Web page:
Happy Chinese New Year! Today we transition from the Rooster, to the Year of the Dog. According to the Chinese zodiac, the Dog has a strong inner life, and a relatively restrained outer lifestyle. More apt to live a serious and careful existence, a Dog is someone who will get the job done but rarely go beyond the scope of what is asked of them. This is because to them, there are more important things to do than spending their time trying to impress others, and they would rather enjoy what they choose to do than sacrifice their freedom for a little monetary gain. Amazingly, the current President of the United States, was born under the Sign of the Dog in 1946. The above description doesn't seem to fit his personality profile at all, but in light of ongoing revelations of promiscuous behavior, one thinks that he definitely could be characterized as a 'dog'. Anyway I got in the wayback machine for the art here today. At the time I was doing people portraits and I swore I would never do animal portraits! Wrong dog breath! As a trade for some energy work, I did a small 8x10 oil sketch of my practitioner's pups: Scotch & Cinder. Note the burnt Sienna tones go well with this year's dog's element (earth). Also at bottom, I did another more fun portrait of her other pet, Wadsworth the goat. An 18 x 24 oil.
Scotch & Cinder 8x10 Oil sketch on canvas board
Wadsworth the Goat 18x24 Oil on canvas
"Everyone discusses my art and pretends to understand, as if it were necessary to understand, when it is
simply necessary to love."
-- Claude Monet
Monet's Le Printemps (Springtime) Oil on canvas 1886
In the Celtic calendar, the first of the four fire festivals of the year is Imbolc.
It is celebrated on the 1st or 2nd day of February.
The divinity acknowledged in these early Spring rites is the goddess Brigid, the queen of heaven. She is the greatest of the Celtic divinities and is closely associated with the land. She is the protector of the wells and springs. She is the guardian of nature, and therefore agriculture. As a fertility goddess, Brigid is also the patron of the poets, artists, and others who create. (The word Imbolc means literally "in the belly" in the old Irish Neolithic language.) Hence, her name is invoked at childbirth.
Brigid's protection of agriculture and poetry underscores the need to tend our inner fertility. Tending our forms of creativity is crucial to a fulfilling life. The ancients believed that gifts of expression were only on loan. We are reminded to remain grateful, and to be good custodians of artistic talents.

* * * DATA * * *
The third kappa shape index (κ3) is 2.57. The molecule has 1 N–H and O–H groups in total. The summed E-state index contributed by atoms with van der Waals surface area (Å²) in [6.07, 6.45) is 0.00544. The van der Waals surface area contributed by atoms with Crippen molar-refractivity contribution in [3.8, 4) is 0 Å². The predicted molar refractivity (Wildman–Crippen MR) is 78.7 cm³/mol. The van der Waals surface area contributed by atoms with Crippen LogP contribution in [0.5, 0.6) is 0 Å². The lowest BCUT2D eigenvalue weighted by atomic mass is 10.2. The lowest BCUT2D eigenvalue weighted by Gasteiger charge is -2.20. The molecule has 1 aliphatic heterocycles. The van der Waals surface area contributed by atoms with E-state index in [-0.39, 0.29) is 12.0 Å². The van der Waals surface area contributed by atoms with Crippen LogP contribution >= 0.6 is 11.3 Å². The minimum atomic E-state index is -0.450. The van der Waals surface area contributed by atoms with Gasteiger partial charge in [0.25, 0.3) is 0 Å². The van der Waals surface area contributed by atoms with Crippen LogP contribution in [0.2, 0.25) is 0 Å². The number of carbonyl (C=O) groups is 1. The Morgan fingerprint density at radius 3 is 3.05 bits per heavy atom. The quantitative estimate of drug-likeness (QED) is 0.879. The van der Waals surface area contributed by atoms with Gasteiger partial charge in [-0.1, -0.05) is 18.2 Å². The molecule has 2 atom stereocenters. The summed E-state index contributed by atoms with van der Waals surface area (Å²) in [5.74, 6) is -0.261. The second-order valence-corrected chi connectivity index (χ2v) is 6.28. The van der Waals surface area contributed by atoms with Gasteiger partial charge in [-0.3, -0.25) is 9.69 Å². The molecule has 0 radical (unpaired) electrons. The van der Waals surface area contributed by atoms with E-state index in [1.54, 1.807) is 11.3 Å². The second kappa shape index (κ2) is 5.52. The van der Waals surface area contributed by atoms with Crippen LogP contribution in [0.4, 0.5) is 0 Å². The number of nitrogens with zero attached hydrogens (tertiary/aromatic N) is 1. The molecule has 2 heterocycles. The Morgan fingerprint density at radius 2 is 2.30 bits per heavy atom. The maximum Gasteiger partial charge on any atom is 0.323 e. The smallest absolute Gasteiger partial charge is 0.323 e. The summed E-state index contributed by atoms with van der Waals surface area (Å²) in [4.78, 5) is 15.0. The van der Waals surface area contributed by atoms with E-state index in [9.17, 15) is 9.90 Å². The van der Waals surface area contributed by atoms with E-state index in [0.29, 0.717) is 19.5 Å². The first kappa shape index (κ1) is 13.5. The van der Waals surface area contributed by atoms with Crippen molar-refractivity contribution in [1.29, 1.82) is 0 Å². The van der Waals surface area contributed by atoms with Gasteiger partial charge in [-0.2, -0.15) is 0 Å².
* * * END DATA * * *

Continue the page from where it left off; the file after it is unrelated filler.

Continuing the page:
So, let us honor the Great Mother, the Queen of Heaven.
May we be open to her many gifts of inspiration in this season of renewal.
(Excerpted from Imbolc - A day for the Queen of Heaven by John Young)
Queen of the Heavens 12x12 Acrylic on canvas sheet
Another in the Veil Circle series. The veil is thin and the ground is looking like a rainbow protoplasmic chromosome...
As Above, So Below 12x12 Acrylic and graphite on canvas sheet
This one almost didn't happen. They cut the water to my building just as I was prepping to work. Fortunately I had some bottled water on hand and was able to proceed...
Veil Circle 2 12x12 Acrylic and graphite on canvas sheet
Hatred paralyzes life; Love releases it.
Hatred confuses life; Love harmonizes it.
Hatred darkens life; Love illuminates it.
Martin & Coretta on their wedding day, 1953.
The ox is slow,
but the earth is patient.
-- attributed to Confucius
Following in the footsteps of Light's Return, I've done two new Nocturnes. And like the former they both were done from images that come to me and hang around until I paint them. Persistent little guys, they are, waiting for me to get back to the drawing table after the holidays. Sometimes MUCH longer. (Reminds me of the quote: "The ox is slow, but the earth is patient.") Usually I do landscapes from my photos or occasionally en plain air, but not here. Most of my work is also usually linear oriented, but these scenes at twilight call for a more value based approach, with a less direct approach and more glazing, scumbling and rubbing out. While posting, I just noticed the triangular theme of both paintings. The ascending triangle in Tree reaching to the heavens, and the the descending triangle in Light is the response from above. Lord knows we could use more guiding and healing light in these dark and turbulent times...
Little Christmas Tree at Dusk 6x6 Acrylic on Gessoboard
Light in a Dark Wood 6x6 Acrylic on Canvas board
It is good to have an end to journey toward, but it is the journey that matters, in the end.
-- Ursula K. LeGuin
Above, is an unfinished 6x12 plein air painting of a partially frozen Echo Lake at the base of Mount Evans I did years ago. It was a cold, grey, blustery day. A passerby on the trail commented he'd never seen anyone paint with gloves on before. Well, I eventually decided to call it a day when the wind whipped up and blew the canvas off my easel and into the lake! Fortunately I was able to recover it with a long branch and am able to present it to you here today. Yes, it is the journey that matters. And I say persevere! Stay warm out there...
“Blessed is the season which engages
the whole world in a conspiracy of love.”
– Hamilton Wright Mabi
In honor of the Solstice, I have two paintings for you. We have had very dry, record warm weather these past few months, but the first day of winter has brought us here in Colorado, a forty degree drop in temperature and some snow! I love the obscuring of the snow. It simplifies and softens the visual world. That was the inspiration for A Trace of Snow, below. And of course the return of the light, for the work on the bottom. The days have metaphorically been pretty dark lately, but I truly believe brighter days for all lie ahead.
A Trace of Snow 12x12 Acrylic on Canvas sheet
Light's Return 12x12 Acrylic on Canvas sheet